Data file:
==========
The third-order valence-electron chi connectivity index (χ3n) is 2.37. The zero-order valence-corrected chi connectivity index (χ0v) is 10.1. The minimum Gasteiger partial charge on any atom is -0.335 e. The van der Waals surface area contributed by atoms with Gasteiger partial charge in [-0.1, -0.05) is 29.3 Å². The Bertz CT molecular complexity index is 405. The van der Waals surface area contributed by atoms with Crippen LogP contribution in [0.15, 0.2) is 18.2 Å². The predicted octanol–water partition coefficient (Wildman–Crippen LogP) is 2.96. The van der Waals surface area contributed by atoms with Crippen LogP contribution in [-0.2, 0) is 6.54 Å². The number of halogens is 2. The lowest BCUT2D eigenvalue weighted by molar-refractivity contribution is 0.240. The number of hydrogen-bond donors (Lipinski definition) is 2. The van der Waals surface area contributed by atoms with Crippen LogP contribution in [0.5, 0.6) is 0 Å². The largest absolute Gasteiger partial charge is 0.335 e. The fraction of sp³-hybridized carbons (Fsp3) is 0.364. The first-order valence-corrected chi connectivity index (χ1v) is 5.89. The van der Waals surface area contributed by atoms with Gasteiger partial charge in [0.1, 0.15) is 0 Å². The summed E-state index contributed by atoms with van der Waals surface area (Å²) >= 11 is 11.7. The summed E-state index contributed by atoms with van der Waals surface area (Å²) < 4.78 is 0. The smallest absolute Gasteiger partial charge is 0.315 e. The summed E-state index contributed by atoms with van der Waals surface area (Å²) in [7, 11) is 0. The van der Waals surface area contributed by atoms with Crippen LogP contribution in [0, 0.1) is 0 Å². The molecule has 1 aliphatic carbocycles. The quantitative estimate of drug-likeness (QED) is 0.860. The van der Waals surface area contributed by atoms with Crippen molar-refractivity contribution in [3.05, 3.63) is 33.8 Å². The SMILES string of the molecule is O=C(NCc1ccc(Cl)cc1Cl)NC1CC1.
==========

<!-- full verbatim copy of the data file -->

The third-order valence-electron chi connectivity index (χ3n) is 2.37. The zero-order valence-corrected chi connectivity index (χ0v) is 10.1. The minimum Gasteiger partial charge on any atom is -0.335 e. The van der Waals surface area contributed by atoms with Gasteiger partial charge in [-0.1, -0.05) is 29.3 Å². The Bertz CT molecular complexity index is 405. The van der Waals surface area contributed by atoms with Crippen LogP contribution in [0.15, 0.2) is 18.2 Å². The predicted octanol–water partition coefficient (Wildman–Crippen LogP) is 2.96. The van der Waals surface area contributed by atoms with Crippen LogP contribution in [-0.2, 0) is 6.54 Å². The number of halogens is 2. The lowest BCUT2D eigenvalue weighted by molar-refractivity contribution is 0.240. The number of hydrogen-bond donors (Lipinski definition) is 2. The van der Waals surface area contributed by atoms with Crippen LogP contribution in [0.5, 0.6) is 0 Å². The largest absolute Gasteiger partial charge is 0.335 e. The fraction of sp³-hybridized carbons (Fsp3) is 0.364. The first-order valence-corrected chi connectivity index (χ1v) is 5.89. The van der Waals surface area contributed by atoms with Gasteiger partial charge in [0.1, 0.15) is 0 Å². The summed E-state index contributed by atoms with van der Waals surface area (Å²) >= 11 is 11.7. The summed E-state index contributed by atoms with van der Waals surface area (Å²) < 4.78 is 0. The smallest absolute Gasteiger partial charge is 0.315 e. The summed E-state index contributed by atoms with van der Waals surface area (Å²) in [7, 11) is 0. The van der Waals surface area contributed by atoms with Crippen LogP contribution in [0, 0.1) is 0 Å². The molecule has 1 aliphatic carbocycles. The quantitative estimate of drug-likeness (QED) is 0.860. The van der Waals surface area contributed by atoms with Crippen molar-refractivity contribution in [3.05, 3.63) is 33.8 Å². The SMILES string of the molecule is O=C(NCc1ccc(Cl)cc1Cl)NC1CC1.